Call me stupid
But when I signed up for LibraryThing I never really considered the positive effects of the social aspect. Silly me. I guess because I am not a huge convert to social networks (Facebook being the only one to hold my attention for long but still never sucking up the hours social networking does for many). In any case I have watched with a certain detached interest as LibraryThing has rolled more features that lead it into the social network area and I have to say I have been impressed.
Even the latest round of additions seem to flow from a very natural sense of expansion and to grow almost organically around what the user wants and need. The one I like the most is the interesting library feature:
1. Friends and Interesting Libraries. (On your profile.) LibraryThing now offers a number of different “connections” between members. Shared books are still primary, but we’ve added “Interesting Libraries,” “Friends” and “Private Watchlist.”*** Interesting libraries are a one-way thing, although the person you mark as interesting gets a heads-up notice. “Friends” is a mutual connection. “Private Watch Lists” are still private. You can edit your connections, and see who has you on their lists.
Where to though
Where my trouble begins however is in seeing the value of these services. I know that the meta-data coming of the social connections might be useful. I can see how one might enjoy looking over the libraries of a friend or an interesting non-friend mining it for books you feel you would like, but overall I just wonder if they won’t reach the point of banality pretty quickly.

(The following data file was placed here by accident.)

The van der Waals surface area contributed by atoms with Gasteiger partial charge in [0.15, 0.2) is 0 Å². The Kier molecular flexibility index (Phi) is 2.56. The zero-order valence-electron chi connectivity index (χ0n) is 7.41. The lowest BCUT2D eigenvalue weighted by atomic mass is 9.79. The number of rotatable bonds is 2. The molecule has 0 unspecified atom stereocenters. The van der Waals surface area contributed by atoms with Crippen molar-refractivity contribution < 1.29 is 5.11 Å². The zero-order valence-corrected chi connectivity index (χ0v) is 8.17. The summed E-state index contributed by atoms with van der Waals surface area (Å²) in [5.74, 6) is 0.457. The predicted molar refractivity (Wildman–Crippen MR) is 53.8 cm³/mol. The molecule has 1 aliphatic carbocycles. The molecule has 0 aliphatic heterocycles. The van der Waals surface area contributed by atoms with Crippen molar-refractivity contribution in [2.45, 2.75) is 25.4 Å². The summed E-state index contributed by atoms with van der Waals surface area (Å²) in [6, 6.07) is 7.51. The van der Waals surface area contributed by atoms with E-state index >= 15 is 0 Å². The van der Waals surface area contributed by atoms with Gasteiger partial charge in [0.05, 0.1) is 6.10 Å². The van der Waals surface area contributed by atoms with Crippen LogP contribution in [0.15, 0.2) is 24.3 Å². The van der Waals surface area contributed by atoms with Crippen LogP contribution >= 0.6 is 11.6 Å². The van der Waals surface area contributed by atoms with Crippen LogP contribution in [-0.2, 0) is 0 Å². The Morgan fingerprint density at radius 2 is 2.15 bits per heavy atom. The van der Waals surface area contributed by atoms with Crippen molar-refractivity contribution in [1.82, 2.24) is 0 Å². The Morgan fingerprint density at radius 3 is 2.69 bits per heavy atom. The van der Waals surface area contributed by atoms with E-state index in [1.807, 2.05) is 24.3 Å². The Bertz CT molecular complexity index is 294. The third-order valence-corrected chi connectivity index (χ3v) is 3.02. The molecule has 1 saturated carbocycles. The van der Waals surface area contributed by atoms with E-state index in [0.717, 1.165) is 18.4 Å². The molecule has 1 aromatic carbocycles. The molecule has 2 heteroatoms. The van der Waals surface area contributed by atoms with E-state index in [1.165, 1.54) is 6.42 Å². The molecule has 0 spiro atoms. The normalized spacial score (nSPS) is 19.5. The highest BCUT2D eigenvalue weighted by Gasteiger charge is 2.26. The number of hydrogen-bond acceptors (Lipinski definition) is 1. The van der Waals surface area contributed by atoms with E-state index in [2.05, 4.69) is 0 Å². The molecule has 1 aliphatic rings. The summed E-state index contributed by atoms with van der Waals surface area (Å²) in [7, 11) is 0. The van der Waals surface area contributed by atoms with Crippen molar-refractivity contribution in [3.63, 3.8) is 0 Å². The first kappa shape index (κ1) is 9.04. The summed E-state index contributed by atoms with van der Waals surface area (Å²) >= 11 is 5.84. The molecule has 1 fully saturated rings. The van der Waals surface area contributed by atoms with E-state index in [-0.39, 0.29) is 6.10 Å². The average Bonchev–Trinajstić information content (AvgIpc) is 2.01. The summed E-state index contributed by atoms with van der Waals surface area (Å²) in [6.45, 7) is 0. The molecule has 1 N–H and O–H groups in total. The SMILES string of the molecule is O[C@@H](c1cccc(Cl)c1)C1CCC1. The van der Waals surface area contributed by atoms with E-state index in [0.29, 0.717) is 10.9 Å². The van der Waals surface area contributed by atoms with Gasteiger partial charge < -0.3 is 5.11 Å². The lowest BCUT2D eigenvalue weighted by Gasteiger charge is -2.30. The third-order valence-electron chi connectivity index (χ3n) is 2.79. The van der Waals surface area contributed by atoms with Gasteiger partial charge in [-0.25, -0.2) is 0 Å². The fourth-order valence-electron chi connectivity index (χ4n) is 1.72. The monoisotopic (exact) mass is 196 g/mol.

Will the meta-data help sell more book? How many new book ideas can one person actually need? Do I need to reinforce the strong gut feeling I have that I belong to a seriously nerdy subset of the population? Will I actually want to chat about books with someone in Europe who also happens to have a US Civil War fascination (and why so few do escapes me)?
If I was interested in that surely there are many existing forums and newsgroups for that type of discussion, I never joined them because the level of debate was so poor, the absence of evidence other than assertion predominated and the arguments could shift into vitriolic personal abuse with ease. the Talk forum on LibraryThing doesn’t seem to be headed that way but it also just doesn’t appeal to me.
Maybe it is me, in fact I am pretty sure it is me. I like the features, but I just do not see me using them to a huge extent. I much prefer the Early Reader system (is that the publisher or the reader in me).
Wondering if I was wrong
One thought on “LibraryThing’s evolving Social Network”
I never really considered the social networking side of Library Thing either – I was (and still am) more interested in it primarily as a way of cataloguing my books, and perhaps finding other related ones that I might be interested in. I must be getting old because I find I can’t cope with more than one social networking site at a time, and for me that’s Livejournal, not Library Thing. But perhaps it’s time I had a closer look at some of the new stuff.
Off to read Harry Potter.